Healthworkers fear the worst for NHS

A STUNNED health worker has today said he fears the worst for Suffolk's ailing health service after revelations that they may not have been paid due to crippling debts.

A STUNNED health worker has today said he fears the worst for Suffolk's ailing health service after revelations that they may not have been paid due to crippling debts.

On Saturday The Evening Star revealed how East Suffolk's Primary Care Trust had made an eleventh hour u-turn over plans to delay the payments of NHS staff in March until the new financial year in April, because of a financial black hole.

And today union representative Dean Bevan told of staff's fears that the money may still not be found to pay them and questioned that if they were paid, what services would have to be cut to make up the shortfall.

Mr Bevan, a staff nurse at St Clement's Hospital in Foxhall Road Ipswich and a UNISON branch steward said that staff were incredulous at the thought of not being paid and that morale in the NHS was at an all time low.

He said: “People thought it was a joke. People thought I was winding them up.

“I don't think many members of the public fully appreciate how dire the situation actually is.

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“Morale is very, very low.”

Mr Bevan said a decision to defer pay, even by just a few days or a week could cause tremendous problems for staff.

He said: “Their reaction was 'how are we going to pay our bills?' People would be missing direct debit dates.

“There are also staff such as health care assistants who have lower incomes who have regular overdrafts and that would cause them significant problems.”

Mr Bevan said the union first heard of the possibility of deferred payments a couple of weeks ago and news gradually began to reach other staff, however he said many were unaware of the situation until the Star reported it on Saturday.

He said: “I was putting notices up but people did not believe it - they thought I was winding them up.”

And despite reassurances from the Strategic Health Authority that staff will be paid, Mr Bevan said there has been little confirmation that the money will actually be there.

He said: “We have not been reassured that we can be paid and what worries me is what services may have to be cut.”

As revealed in Saturday's Evening Star, health bosses made a dramatic u-turn after news leaked that they were considering withholding staff payments from March until April. Despite health chiefs earlier admitting that there was a possibility the service could run out of cash by the end of the financial year, news then came in that the Strategic Health Authority and Department of Health had insisted that deferring staff pay was not an option and that they would work with the Trust to make sure this did not happen.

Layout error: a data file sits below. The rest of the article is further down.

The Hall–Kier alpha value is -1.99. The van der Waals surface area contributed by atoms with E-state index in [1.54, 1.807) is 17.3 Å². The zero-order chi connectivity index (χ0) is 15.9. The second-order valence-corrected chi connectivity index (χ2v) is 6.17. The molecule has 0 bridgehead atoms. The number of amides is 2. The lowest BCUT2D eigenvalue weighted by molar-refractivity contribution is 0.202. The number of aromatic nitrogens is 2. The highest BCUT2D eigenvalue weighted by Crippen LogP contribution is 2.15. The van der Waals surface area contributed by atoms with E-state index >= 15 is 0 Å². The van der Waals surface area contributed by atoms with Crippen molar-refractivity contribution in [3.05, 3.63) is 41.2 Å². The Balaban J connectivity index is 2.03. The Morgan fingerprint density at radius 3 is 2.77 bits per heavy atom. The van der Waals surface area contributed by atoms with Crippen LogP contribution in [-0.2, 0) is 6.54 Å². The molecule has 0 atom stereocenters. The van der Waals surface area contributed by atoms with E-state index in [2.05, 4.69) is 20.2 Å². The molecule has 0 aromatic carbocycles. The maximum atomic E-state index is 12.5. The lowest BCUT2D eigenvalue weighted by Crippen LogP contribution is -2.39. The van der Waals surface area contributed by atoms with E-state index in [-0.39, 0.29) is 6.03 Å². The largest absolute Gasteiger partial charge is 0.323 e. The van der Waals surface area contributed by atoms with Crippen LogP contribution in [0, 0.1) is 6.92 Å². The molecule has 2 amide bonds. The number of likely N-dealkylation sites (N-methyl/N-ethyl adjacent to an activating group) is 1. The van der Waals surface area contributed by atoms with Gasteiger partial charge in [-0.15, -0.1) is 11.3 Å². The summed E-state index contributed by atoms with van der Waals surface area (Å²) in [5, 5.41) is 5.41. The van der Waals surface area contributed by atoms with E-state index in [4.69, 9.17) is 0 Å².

Mr Bevan added that the situation where the trust runs out of money at the end of the financial year was not new, but in previous years the money had always been borrowed from the NHS.

He said: “But now the Government has clamped down and there is no more money. It is a ridiculous way to approach it.”

HOSPITAL bosses in Suffolk have claimed they could clear a backlog of 3,140 patients who must be seen before the end of the year - despite new figures revealing 326 of them do not even have appointments yet.

If the patients are not seen by the December 31, the hospitals will miss the Government's 13-week standard for outpatients and six-month wait for inpatients to be admitted for treatment.

The figures were released at the same time as new Department of Health data showed Ipswich Hospital cancelled 78 operations in the last quarter (July to September).

Suffolk Coastal Conservative MP John Gummer said he would be contacting Ipswich Hospital immediately for an explanation on how it would clear the backlog.

“What worries me is if these figures are right, it seems a pretty tough job. We are already in November and very nearly in December. It seems to me extremely difficult.”

But Ipswich Hospital spokeswoman Jan Rowsell said: “We are on target to meet the national requirement.

“Everyone who needs an inpatient treatment or routine operation is to be seen by the end of December 2005. Everyone needs first an outpatient appointment and most will be seen within 12 weeks.”

Suffolk East PCTs are currently battling with a £47million debt. The whole of the county is facing a £74million shortfall.

All services are being hit with threats of closure to community hospitals across the county, including the Felixstowe Bartlet.

There are also beds being cut at Ipswich Hospital along with one operating theatre.

Mental health services are also being affected with the proposed closure of day centres such as Bridge House and The Hollies in Ipswich and Old Fox House in Stowmarket.

The Government originally gave health trusts three years to sort out their financial problems and to create more community rather than hospital care - however earlier this year the deadline was cut to just one year magnifying their problems.